When Microsoft first announced general availability of its new Chromium-based Edge browser, it said that those on Windows 7 and 8.1 would have to install the browser manually if they wanted it. As it turns out, Microsoft is pushing it out over Windows Update anyway, according to a KB article published this week.
There are a few key things that you need to know when you install this. First of all, it's going to add Edge to your taskbar and as a desktop shortcut. Also, it's not going to replace Internet Explorer like it replaces Edge Legacy on Windows 10. And finally, it won't change your default browser.
This is a particularly interesting change for Windows 7 users, because the OS hasn't been supported since January. The only users that are supposed to get updates are those paying for Extended Security Updates; however, it seems that Microsoft is willing to pick up Edge users wherever it can.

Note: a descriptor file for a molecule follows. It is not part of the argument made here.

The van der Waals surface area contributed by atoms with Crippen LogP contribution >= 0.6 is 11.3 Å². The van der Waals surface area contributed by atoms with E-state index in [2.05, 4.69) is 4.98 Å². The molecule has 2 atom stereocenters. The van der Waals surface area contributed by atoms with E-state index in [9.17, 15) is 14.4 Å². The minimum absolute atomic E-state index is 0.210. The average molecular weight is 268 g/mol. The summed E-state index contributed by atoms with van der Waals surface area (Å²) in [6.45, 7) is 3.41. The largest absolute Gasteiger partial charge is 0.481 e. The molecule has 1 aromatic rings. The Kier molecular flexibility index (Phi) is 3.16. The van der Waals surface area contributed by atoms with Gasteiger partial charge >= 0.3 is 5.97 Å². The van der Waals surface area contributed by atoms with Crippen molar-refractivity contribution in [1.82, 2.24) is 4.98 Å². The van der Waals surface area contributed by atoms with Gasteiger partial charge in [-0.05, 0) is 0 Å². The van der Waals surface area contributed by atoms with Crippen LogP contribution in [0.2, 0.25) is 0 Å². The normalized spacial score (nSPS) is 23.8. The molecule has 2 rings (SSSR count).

While general availability of the browser was first announced back in January, no one received it through Windows Update. In fact, it still took a while before beta testers even got it through that method. It's only starting to roll out to everyone now. Once you receive the update, which should be available now, the browser will update in the background on its own. This update will install automatically.